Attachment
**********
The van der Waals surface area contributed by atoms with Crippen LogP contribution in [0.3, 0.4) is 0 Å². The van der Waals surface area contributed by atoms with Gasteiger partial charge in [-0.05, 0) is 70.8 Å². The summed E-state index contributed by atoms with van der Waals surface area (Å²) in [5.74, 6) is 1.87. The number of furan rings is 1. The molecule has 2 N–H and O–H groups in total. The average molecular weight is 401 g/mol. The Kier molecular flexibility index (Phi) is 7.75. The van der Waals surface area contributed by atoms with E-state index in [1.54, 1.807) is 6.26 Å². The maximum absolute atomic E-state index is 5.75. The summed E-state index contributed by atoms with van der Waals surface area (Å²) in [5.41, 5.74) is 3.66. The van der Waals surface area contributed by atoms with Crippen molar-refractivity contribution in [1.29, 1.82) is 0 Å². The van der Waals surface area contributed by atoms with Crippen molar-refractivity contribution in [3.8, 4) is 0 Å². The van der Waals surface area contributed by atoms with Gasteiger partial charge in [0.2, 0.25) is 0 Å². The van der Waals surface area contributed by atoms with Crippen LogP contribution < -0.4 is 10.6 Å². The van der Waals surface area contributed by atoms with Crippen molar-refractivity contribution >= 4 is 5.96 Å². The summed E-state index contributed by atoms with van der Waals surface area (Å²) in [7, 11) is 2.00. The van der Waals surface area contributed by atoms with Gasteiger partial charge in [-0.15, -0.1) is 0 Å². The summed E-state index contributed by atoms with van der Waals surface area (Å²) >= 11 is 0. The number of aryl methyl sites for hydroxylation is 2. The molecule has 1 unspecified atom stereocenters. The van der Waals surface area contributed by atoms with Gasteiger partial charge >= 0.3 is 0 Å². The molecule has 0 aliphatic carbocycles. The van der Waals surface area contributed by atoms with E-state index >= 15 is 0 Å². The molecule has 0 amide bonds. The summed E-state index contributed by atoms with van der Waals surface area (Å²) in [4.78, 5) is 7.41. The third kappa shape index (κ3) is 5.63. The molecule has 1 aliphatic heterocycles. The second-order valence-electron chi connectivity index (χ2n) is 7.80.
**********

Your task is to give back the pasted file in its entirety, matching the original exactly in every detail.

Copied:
The van der Waals surface area contributed by atoms with Crippen LogP contribution in [0.3, 0.4) is 0 Å². The van der Waals surface area contributed by atoms with Gasteiger partial charge in [-0.05, 0) is 70.8 Å². The summed E-state index contributed by atoms with van der Waals surface area (Å²) in [5.74, 6) is 1.87. The number of furan rings is 1. The molecule has 2 N–H and O–H groups in total. The average molecular weight is 401 g/mol. The Kier molecular flexibility index (Phi) is 7.75. The van der Waals surface area contributed by atoms with E-state index in [1.54, 1.807) is 6.26 Å². The maximum absolute atomic E-state index is 5.75. The summed E-state index contributed by atoms with van der Waals surface area (Å²) in [5.41, 5.74) is 3.66. The van der Waals surface area contributed by atoms with Crippen molar-refractivity contribution in [1.29, 1.82) is 0 Å². The van der Waals surface area contributed by atoms with Crippen molar-refractivity contribution in [3.8, 4) is 0 Å². The van der Waals surface area contributed by atoms with Gasteiger partial charge in [0.2, 0.25) is 0 Å². The van der Waals surface area contributed by atoms with Crippen LogP contribution < -0.4 is 10.6 Å². The van der Waals surface area contributed by atoms with Crippen molar-refractivity contribution >= 4 is 5.96 Å². The summed E-state index contributed by atoms with van der Waals surface area (Å²) in [7, 11) is 2.00. The van der Waals surface area contributed by atoms with Gasteiger partial charge in [-0.15, -0.1) is 0 Å². The summed E-state index contributed by atoms with van der Waals surface area (Å²) >= 11 is 0. The number of aryl methyl sites for hydroxylation is 2. The molecule has 1 unspecified atom stereocenters. The van der Waals surface area contributed by atoms with Gasteiger partial charge >= 0.3 is 0 Å². The molecule has 0 aliphatic carbocycles. The van der Waals surface area contributed by atoms with E-state index >= 15 is 0 Å². The molecule has 0 amide bonds. The summed E-state index contributed by atoms with van der Waals surface area (Å²) in [4.78, 5) is 7.41. The third kappa shape index (κ3) is 5.63. The molecule has 1 aliphatic heterocycles. The second-order valence-electron chi connectivity index (χ2n) is 7.80.